SKMC helps tobacco addicts to give up the vice

The Sheikh Khalifa Medical City (SKMC) has managed to handle a record number of tobacco addicts over the past eighteen months in a smoking cessation clinic, since the center opened in late 2010.

smoke2_3105213Clinic team was able to help 155 people quit smoking in the period from January 2012 to mid-July 2013. An institution which is administered by the Cleveland Clinic is part of the Seha Health System and owned and operated by Abu Dhabi Health Services Company.

Dr. Abdul Razzak Al Kaddour, a consultant cardiologist at SKMC, stated that “the 303 smokers who have undergone treatment for smoking Cessation Clinic SKMC in 2012 and the efforts of the treatment team led them successfully assisted 121 people quit smoking, and ninety two smokers were treated in the period from January 1 to July 15, of which thirty-four years managed to quit smoking.

“These numbers are very important and the efforts of the clinic team seem to paying dividends, about one out of three participants tobacco output for at least six months, and this figure should be compared with one out of twenty, who managed to stop without any support.”

Dr. Al Kaddour pointed to the presence of a large number of smokers who attend a specialist clinic at SKMC. “We are taking three or four times more orders than when we first initiated the program,” he said.

He added: “The Holy Month of Ramadan can provide the necessary for the promotion of permanent cessation of smoking. If a person can successfully stop during Ramadan, by the time of Eid al-Fitr, the withdrawal symptoms will disappear lungs will have started to repair it and you will have less congestion, cough, and shortness of breath is noticeable. “

Fortunately, as Dr. Al Kaddour reassures, stop smoking, not only stops, but can also be reviewed, the biological damage caused by the habit, and also increases the probability of success of the treatment of diseases such as heart disease, respiratory disease and lung cancer. The smoking-related risk of heart disease drops dramatically within five years of quitting smoking tobacco.

Al Kaddour said that “smokers do not have to believe that if they are older, there is no point in failure. One study of nearly 9,000 people aged 50-74; it was found that smokers who quit later in life have significantly improved their cardiovascular health in a few years.

“Compared with those who continued to smoke, the risk of heart attacks and strokes in this group is significantly reduced during the first few months to a few years after their final cigarette. Thus, it is never too late to stop.”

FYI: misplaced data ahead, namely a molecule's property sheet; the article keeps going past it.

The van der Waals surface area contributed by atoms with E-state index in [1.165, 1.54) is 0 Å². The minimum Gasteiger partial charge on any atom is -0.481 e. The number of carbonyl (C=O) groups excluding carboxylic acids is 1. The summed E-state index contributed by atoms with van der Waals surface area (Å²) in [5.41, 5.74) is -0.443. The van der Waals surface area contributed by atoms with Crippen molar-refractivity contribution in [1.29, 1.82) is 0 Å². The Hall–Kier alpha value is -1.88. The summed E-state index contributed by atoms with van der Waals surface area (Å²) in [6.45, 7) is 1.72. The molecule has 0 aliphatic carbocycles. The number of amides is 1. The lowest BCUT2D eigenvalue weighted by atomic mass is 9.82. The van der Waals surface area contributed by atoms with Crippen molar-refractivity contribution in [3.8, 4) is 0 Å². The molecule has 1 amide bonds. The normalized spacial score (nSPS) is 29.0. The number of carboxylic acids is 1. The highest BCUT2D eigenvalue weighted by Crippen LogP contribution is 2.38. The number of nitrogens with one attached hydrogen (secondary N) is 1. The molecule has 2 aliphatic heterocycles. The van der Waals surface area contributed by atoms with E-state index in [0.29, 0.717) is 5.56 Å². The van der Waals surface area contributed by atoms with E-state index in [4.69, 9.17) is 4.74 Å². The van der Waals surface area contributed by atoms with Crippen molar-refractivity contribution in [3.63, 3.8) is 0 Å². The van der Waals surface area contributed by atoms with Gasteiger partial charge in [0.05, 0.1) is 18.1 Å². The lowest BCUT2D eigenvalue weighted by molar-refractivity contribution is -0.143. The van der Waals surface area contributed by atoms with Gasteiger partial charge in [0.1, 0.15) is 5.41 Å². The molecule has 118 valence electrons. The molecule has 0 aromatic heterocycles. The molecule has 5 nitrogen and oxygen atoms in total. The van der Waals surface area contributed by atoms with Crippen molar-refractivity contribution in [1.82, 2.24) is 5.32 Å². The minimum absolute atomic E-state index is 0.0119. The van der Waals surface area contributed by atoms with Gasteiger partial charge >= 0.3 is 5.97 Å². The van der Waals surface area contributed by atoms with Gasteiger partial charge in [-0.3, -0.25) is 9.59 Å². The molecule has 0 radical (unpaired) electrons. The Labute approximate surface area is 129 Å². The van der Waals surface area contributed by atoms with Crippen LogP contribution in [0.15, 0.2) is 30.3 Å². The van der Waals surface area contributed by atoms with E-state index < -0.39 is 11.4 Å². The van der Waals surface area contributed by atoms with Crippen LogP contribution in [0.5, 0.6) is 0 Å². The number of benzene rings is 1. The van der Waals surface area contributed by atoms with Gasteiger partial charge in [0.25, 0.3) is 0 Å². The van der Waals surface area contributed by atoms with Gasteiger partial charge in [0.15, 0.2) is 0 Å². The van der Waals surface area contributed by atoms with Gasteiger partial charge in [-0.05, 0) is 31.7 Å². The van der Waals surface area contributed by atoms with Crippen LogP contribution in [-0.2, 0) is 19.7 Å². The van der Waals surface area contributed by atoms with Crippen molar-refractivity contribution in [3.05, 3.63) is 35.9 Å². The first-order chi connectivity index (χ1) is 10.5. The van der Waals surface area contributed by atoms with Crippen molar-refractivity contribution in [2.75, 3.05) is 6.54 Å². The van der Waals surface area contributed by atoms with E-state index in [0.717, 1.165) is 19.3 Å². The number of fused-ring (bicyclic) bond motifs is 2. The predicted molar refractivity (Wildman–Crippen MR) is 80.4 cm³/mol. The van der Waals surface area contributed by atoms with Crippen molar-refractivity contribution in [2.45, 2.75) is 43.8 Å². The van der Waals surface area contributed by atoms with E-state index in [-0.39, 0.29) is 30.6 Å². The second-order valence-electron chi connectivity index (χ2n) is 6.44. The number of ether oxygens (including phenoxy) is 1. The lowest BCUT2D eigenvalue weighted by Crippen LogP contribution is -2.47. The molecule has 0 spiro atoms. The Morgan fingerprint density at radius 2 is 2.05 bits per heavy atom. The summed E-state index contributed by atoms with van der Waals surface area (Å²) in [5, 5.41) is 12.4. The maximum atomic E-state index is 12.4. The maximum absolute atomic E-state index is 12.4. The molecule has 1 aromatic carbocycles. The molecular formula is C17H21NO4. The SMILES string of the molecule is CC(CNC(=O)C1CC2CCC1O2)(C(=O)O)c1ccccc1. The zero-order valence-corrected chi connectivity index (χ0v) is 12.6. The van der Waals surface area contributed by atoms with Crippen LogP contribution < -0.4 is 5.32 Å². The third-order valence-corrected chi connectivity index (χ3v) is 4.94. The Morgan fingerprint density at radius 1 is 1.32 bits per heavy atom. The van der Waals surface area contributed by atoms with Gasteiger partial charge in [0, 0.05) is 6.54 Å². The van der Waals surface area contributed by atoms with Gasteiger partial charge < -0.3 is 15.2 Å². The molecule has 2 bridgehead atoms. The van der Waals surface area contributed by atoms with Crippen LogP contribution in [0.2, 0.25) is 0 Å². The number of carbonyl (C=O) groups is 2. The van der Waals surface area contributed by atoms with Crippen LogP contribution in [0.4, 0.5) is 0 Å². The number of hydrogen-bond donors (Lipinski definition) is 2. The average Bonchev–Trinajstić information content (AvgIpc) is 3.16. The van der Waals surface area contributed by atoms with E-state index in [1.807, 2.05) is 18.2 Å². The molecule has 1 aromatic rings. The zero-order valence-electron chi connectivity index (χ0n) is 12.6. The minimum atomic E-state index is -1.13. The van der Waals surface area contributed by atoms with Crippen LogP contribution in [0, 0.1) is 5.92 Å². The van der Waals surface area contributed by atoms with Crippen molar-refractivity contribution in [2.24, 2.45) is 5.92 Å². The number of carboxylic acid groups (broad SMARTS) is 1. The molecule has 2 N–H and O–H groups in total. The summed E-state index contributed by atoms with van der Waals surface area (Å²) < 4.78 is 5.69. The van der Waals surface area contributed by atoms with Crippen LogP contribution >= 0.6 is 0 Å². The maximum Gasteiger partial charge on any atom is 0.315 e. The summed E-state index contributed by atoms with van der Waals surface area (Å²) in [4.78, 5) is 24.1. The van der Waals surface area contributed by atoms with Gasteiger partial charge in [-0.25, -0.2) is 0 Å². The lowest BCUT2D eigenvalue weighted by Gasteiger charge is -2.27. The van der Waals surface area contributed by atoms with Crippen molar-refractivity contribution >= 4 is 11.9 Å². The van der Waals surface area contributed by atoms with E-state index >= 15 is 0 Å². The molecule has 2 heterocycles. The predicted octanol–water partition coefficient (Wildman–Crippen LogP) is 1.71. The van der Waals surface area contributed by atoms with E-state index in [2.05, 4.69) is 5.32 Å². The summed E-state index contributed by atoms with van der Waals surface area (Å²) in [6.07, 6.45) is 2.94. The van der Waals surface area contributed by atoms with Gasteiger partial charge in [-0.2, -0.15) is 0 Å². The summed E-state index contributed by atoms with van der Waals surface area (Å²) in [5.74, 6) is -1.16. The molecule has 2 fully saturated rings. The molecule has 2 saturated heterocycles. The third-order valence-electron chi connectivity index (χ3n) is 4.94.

In addition to a consultant cardiologist Dr Abdul Razzak Al Kaddour, The Running of the smoking cessation clinic at SKMC is his colleague, consultant cardiologist, Dr. Sherif Bakir.

Both doctors also call for dedicated team of health professionals. The clinic staff is dedicated to reducing unnecessary deaths and life-changing illnesses that are the result of addiction to tobacco smoke, and work tirelessly to help smokers butt habit for good. Both advisers receive much interest on the part of patients who decided to get together in smoking with the help of a specialized clinic.

The treatment that Dr. Al Kaddour and his team uses to help smokers stop is a combination of cognitive counseling and medications, with the best practices submitted by established international cessation programs. Patient’s carbon monoxide (CO) levels are also monitored through a CO analyzer.

As a result of this process produces – which displays the degree of carbon monoxide poisoning within a particular patient – often acts as a wake-up call for those who go to the clinic.

SKMC said the tobacco epidemic kills nearly six million people a year worldwide as a result of cancer, heart disease, asthma and other diseases, with the figure including more than 600,000 non-smokers who are exposed to second-hand smoke. It is believed that without intervention, the number will increase to more than eight million a year by 2030.

Also of relevance at the global level is the intensive use of water pipes that Dr. Al Kaddour said is a growing problem, particularly for women and youth.

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